Janet Yellen: Maybe Not What You Would Expect
If two similar things with the same theme can be considered a “series,” then last night Reuters put out the second interview in what I’m dubbing the “Inside An Economist’s Brain” series. If you did not see the first one, I was interviewed about a month ago on a psychological profile I conducted of Larry Summers, one of the two favorites for the next Federal Reserve position, for my blog on the EconoMonitor. The piece apparently did well enough to warrant a similar piece on Janet Yellen, the other favorite, and Reuters asked if I would conduct the same study on Yellen.
The videos for both Summers and Yellen capture the most important aspect of the profiles, namely, the results, and the do so while preserving the integrity of the data. But there is more to the study than what the interviews covered. I actually conducted the Summers study prior to the request for interview from Reuters, and the details of the study can be found here (and, for that matter, a Ben Bernanke profile here that includes a thorough explanation of the methodology). Therefore, I thought it would be interesting to spend a few paragraphs going over a fascinating observation from the Yellen study.
The results of the studies on Bernanke, Summers, and Yellen suggest that all three are what the methodology calls “reactive” and “opportunistic” leaders. This classification stems from their strong nature to focus on solving problems, accept constraints, and be open to a wide variety of information. For this kind of expedient leader, their strategy revolves around finding consensus through bargaining as they assess what is possible in the situation given the nature of the problem and what the relevant constituencies will allow.
Taking a step back, it is interesting to evaluate Bernanke on these characteristics because we have a lot of history to judge. Does this sound like Bernanke? Has Bernanke respected the constraints of the Fed? Has, under his leadership, the Fed not authorized round after round of massive quantitative easing that has expanded the role of the organization beyond its established boundaries? Rhetorically, no, no, and yes. So what gives?
Bernanke’s score for task orientation, which measures whether and to what extent the subject is motivated by problems or by relationships he has people, is heavily tilted toward the problem end of the scale. He registered a 0.82 (scale of 0.0 to 1.0), which put him nearly three standard deviations above the norming group average (n=284). That is very high. Meanwhile, the scores that tell us about his respect for constraints suggest his tendency to bow to boundaries is weaker (though still above average). The assessment therefore suggests that while Bernanke was uncomfortable with pushing the boundaries of the Fed (how many times did he condemn Congress for not acting themselves, and therefore forcing his hand?), he nevertheless did so because his desire to help the economy (to address a problem) was overwhelming.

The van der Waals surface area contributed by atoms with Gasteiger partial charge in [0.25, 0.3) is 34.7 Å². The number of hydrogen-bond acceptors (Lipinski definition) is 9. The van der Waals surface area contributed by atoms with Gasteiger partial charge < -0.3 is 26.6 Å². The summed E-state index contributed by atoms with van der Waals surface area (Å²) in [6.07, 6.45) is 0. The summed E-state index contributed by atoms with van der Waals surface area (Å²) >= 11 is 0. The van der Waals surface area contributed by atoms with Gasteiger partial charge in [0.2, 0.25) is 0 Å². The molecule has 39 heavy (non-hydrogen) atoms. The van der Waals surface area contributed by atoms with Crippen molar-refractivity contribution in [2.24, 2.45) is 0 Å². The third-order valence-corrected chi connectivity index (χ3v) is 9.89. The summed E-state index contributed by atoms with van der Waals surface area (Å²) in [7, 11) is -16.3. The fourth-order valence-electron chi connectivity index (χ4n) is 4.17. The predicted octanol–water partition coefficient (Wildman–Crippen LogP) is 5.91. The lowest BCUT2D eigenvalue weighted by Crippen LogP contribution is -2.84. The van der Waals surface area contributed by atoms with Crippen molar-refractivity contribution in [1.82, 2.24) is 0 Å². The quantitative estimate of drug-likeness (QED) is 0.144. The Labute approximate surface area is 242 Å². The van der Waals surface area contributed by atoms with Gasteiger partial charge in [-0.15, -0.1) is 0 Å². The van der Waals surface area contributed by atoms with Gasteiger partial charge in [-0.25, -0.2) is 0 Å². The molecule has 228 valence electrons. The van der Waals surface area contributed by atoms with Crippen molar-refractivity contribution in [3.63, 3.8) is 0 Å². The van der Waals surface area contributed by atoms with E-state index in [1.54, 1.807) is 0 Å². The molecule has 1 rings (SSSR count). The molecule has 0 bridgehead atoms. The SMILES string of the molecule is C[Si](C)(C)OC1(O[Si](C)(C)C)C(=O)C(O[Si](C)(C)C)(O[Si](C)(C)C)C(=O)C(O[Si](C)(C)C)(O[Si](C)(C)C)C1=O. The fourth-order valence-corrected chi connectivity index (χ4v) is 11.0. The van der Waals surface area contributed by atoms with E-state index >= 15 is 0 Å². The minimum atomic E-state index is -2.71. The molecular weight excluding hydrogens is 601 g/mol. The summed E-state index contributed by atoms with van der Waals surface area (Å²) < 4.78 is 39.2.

The working assumption among most observers I’ve read is that Janet Yellen will, if nominated and confirmed, bring the Fed’s policies back to the organization’s historic norms because, though a dove, she has a “conservative” decision-making nature. And, for what it is worth, my study mostly confirms this. She is very team-oriented, and also very open to new information from a wide array of sources. Further, she appears to not need a lot of credit, and works to enable others. As these characteristics play out within the office of someone who respects constraints and acts with measure, it seems fairly obvious she would level out the Fed. This set of traits stands out when compared to Summers, who while open to information needs more credit and leads a smaller team with a more dominating personality.
But there is a good reason to caveat these findings. Like Bernanke, she respects constraints, and like Bernanke, she has a high task orientation. But, her task orientation score is even higher than Bernanke’s, as in about 1.5 standard deviations higher (0.91 for Yellen versus 0.82 for Bernanke). If Bernanke’s is very high, Yellen’s is incredibly high. This means that if Federal Reserve Chairwoman Janet Yellen were to look at the state of the economy in 2014 and feel that it needs continued government stimulus, and looks at Congress and the Administration and feels they are not doing enough, she could, just like Bernanke, decide to continue the Fed’s extraterritorial policies.
The assumption is that Summers would be the more aggressive leader, and indeed his profile suggests he is a more decisive leader then Yellen. However, it would be unwise to underestimate Yellen’s drive and focus to fix things, and her ability to overlook constraints in the pursuit of solutions.
2 Responses to “Janet Yellen: Maybe Not What You Would Expect”
A constrained and very credible comparison !
It's all politics so wake up and don't worry who is best for the job. Who will take best care of the banksters?????? Summers………..